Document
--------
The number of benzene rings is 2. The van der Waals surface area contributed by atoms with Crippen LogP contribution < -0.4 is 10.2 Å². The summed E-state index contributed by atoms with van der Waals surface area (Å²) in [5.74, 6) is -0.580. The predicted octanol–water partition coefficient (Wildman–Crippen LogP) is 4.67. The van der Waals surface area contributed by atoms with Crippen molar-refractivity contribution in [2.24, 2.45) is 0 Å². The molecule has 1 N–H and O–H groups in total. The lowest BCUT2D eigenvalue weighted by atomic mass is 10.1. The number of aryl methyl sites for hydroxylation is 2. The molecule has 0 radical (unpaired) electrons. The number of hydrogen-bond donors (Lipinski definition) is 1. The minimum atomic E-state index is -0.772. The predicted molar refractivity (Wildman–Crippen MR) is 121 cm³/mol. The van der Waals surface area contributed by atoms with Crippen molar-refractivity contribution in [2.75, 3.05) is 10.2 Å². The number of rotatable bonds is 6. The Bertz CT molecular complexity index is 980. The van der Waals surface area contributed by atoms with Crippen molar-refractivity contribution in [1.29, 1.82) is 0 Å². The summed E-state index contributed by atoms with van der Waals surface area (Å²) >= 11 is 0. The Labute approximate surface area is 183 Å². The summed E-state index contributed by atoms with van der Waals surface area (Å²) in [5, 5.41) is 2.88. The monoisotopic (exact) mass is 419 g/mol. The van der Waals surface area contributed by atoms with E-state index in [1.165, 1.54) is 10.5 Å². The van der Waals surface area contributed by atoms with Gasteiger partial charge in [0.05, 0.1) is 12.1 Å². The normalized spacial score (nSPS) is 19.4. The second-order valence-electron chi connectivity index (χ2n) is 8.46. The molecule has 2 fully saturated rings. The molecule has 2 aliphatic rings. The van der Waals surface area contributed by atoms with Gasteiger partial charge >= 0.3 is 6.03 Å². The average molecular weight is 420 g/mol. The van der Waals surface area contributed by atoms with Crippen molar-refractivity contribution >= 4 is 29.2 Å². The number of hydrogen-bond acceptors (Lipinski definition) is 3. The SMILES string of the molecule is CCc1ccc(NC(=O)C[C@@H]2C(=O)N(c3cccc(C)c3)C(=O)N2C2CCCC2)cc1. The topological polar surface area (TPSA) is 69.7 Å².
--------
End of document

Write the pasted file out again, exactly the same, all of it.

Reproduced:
The number of benzene rings is 2. The van der Waals surface area contributed by atoms with Crippen LogP contribution < -0.4 is 10.2 Å². The summed E-state index contributed by atoms with van der Waals surface area (Å²) in [5.74, 6) is -0.580. The predicted octanol–water partition coefficient (Wildman–Crippen LogP) is 4.67. The van der Waals surface area contributed by atoms with Crippen molar-refractivity contribution in [2.24, 2.45) is 0 Å². The molecule has 1 N–H and O–H groups in total. The lowest BCUT2D eigenvalue weighted by atomic mass is 10.1. The number of aryl methyl sites for hydroxylation is 2. The molecule has 0 radical (unpaired) electrons. The number of hydrogen-bond donors (Lipinski definition) is 1. The minimum atomic E-state index is -0.772. The predicted molar refractivity (Wildman–Crippen MR) is 121 cm³/mol. The van der Waals surface area contributed by atoms with Crippen molar-refractivity contribution in [2.75, 3.05) is 10.2 Å². The number of rotatable bonds is 6. The Bertz CT molecular complexity index is 980. The van der Waals surface area contributed by atoms with Crippen molar-refractivity contribution in [1.29, 1.82) is 0 Å². The summed E-state index contributed by atoms with van der Waals surface area (Å²) >= 11 is 0. The Labute approximate surface area is 183 Å². The summed E-state index contributed by atoms with van der Waals surface area (Å²) in [5, 5.41) is 2.88. The monoisotopic (exact) mass is 419 g/mol. The van der Waals surface area contributed by atoms with E-state index in [1.165, 1.54) is 10.5 Å². The van der Waals surface area contributed by atoms with Gasteiger partial charge in [0.05, 0.1) is 12.1 Å². The normalized spacial score (nSPS) is 19.4. The second-order valence-electron chi connectivity index (χ2n) is 8.46. The molecule has 2 fully saturated rings. The molecule has 2 aliphatic rings. The van der Waals surface area contributed by atoms with Gasteiger partial charge >= 0.3 is 6.03 Å². The average molecular weight is 420 g/mol. The van der Waals surface area contributed by atoms with Crippen molar-refractivity contribution >= 4 is 29.2 Å². The number of hydrogen-bond acceptors (Lipinski definition) is 3. The SMILES string of the molecule is CCc1ccc(NC(=O)C[C@@H]2C(=O)N(c3cccc(C)c3)C(=O)N2C2CCCC2)cc1. The topological polar surface area (TPSA) is 69.7 Å².